On her website, Laura Albanese, the MPP for York-South Weston, says that children

“will learn new skills and have enriching experiences to help prepare them academically and socially for Grade 1 and get them on track for future success.”

This may be, but not all is rosy in Weston’s elementary schools. Most of the schools are not doing as well as the provincial average in grade 3 achievement. Pelmo, Weston Memorial, and Portage were below average in all of the categories measured. HJ Alexander and neighbouring St John were above.

The deficits are sometimes shocking. At Portage, only about a third of the students meet the provincial standards. Three years ago, more than half did. At Weston Memorial, about two-thirds of the students make the grade, but that number is falling rapidly. In 2006, Weston Memorial trounced the provincial tests.

The data whipsaw around, so it may be that the declines in school achievement are nothing to be concerned about. But perhaps they are. It certainly worries me that the province appears to have not paid much attention to the quality of the school when it decided where to place kindergartens. Under-performing Portage got one, but the dog-eared Pelmo did not. Hot shot HJ got a kindergarten, but its Catholic over-achieving brother, St John, did not.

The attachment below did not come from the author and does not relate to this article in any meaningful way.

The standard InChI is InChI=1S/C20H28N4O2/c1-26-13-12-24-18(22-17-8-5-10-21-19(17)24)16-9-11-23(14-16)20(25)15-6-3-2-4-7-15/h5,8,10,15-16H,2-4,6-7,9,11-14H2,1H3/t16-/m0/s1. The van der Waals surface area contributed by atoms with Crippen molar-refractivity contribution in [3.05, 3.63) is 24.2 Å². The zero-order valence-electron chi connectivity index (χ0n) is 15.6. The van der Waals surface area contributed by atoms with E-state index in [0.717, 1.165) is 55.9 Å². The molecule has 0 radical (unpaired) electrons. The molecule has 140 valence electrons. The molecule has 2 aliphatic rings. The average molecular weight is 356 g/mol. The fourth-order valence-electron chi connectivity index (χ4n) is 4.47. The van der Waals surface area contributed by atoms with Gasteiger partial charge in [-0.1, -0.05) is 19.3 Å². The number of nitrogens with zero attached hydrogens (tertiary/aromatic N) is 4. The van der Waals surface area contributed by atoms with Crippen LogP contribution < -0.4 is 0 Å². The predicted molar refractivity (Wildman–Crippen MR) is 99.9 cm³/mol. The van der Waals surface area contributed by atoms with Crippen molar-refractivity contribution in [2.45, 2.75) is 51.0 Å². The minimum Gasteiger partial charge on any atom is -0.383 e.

Toronto Crime Down Year-Over-Year; Some Concerns For Weston

In spite of media giving the impression that crime is on the rise in the city, official statistics are painting an interesting picture of crime in the two police divisions that Weston sits astride.

12 Division Neighbourhoods
31 Division Neighbourhoods

Weston south of Lawrence falls into 12 Division; above Lawrence, Weston sits in 31 Division.

Looking at crime indicators year to date, crime is down overall throughout the city of Toronto. Robberies and assaults are down slightly while auto theft and theft over $5000 are down by about 16% compared to last year at this time.

In 12 and 31 divisions, the numbers are slightly different. Because Weston sits in two large police divisions it is difficult to  know the specific crimes that happen in our neighbourhood.

12 Division Crime Indicators
31 Division Crime Indicators

Assault and Break and Enter

The charts show that in 12 Division, assault and break and enter are higher while everything else is lower. Conversely, Break and enter crimes are considerably lower in 31 Division while robberies have increased.

What we can learn from this is unclear. While we can take comfort from a lowering of crime across the city, we should be alert to any upward tendencies such as can be seen here.

The perception and the reality of crime are two different things. These figures from Toronto Police help us understand that.

All charts from